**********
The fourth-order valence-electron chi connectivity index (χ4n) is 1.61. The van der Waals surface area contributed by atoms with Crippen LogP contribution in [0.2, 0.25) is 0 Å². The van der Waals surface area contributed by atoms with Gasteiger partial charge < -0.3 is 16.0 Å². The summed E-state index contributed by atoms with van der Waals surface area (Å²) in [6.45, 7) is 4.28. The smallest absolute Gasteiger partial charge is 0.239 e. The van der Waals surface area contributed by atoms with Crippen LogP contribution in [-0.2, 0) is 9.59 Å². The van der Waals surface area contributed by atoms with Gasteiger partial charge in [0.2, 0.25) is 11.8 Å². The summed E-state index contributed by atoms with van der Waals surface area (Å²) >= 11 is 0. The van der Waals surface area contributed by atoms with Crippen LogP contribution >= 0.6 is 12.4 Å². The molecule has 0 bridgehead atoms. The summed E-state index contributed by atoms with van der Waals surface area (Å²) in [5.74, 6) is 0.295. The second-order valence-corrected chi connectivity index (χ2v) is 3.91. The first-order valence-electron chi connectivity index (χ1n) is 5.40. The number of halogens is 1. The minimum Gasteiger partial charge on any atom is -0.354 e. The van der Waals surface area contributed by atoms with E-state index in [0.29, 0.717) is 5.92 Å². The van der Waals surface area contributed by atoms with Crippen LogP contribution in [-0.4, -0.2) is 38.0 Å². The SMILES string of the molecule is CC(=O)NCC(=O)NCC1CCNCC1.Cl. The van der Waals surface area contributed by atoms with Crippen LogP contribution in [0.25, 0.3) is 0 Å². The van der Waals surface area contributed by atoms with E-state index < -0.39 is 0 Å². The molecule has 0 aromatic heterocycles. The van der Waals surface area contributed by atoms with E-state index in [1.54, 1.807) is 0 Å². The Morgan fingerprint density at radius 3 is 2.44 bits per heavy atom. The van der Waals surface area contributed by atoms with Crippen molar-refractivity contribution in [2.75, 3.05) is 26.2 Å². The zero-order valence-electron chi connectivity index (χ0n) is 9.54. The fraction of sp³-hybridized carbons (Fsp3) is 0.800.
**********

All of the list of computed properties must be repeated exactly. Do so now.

The fourth-order valence-electron chi connectivity index (χ4n) is 1.61. The van der Waals surface area contributed by atoms with Crippen LogP contribution in [0.2, 0.25) is 0 Å². The van der Waals surface area contributed by atoms with Gasteiger partial charge < -0.3 is 16.0 Å². The summed E-state index contributed by atoms with van der Waals surface area (Å²) in [6.45, 7) is 4.28. The smallest absolute Gasteiger partial charge is 0.239 e. The van der Waals surface area contributed by atoms with Crippen LogP contribution in [-0.2, 0) is 9.59 Å². The van der Waals surface area contributed by atoms with Gasteiger partial charge in [0.2, 0.25) is 11.8 Å². The summed E-state index contributed by atoms with van der Waals surface area (Å²) >= 11 is 0. The van der Waals surface area contributed by atoms with Crippen LogP contribution >= 0.6 is 12.4 Å². The molecule has 0 bridgehead atoms. The summed E-state index contributed by atoms with van der Waals surface area (Å²) in [5.74, 6) is 0.295. The second-order valence-corrected chi connectivity index (χ2v) is 3.91. The first-order valence-electron chi connectivity index (χ1n) is 5.40. The number of halogens is 1. The minimum Gasteiger partial charge on any atom is -0.354 e. The van der Waals surface area contributed by atoms with E-state index in [0.29, 0.717) is 5.92 Å². The van der Waals surface area contributed by atoms with Crippen LogP contribution in [-0.4, -0.2) is 38.0 Å². The SMILES string of the molecule is CC(=O)NCC(=O)NCC1CCNCC1.Cl. The van der Waals surface area contributed by atoms with Crippen LogP contribution in [0.25, 0.3) is 0 Å². The van der Waals surface area contributed by atoms with E-state index < -0.39 is 0 Å². The molecule has 0 aromatic heterocycles. The van der Waals surface area contributed by atoms with E-state index in [1.54, 1.807) is 0 Å². The Morgan fingerprint density at radius 3 is 2.44 bits per heavy atom. The van der Waals surface area contributed by atoms with Crippen molar-refractivity contribution in [2.75, 3.05) is 26.2 Å². The zero-order valence-electron chi connectivity index (χ0n) is 9.54. The fraction of sp³-hybridized carbons (Fsp3) is 0.800.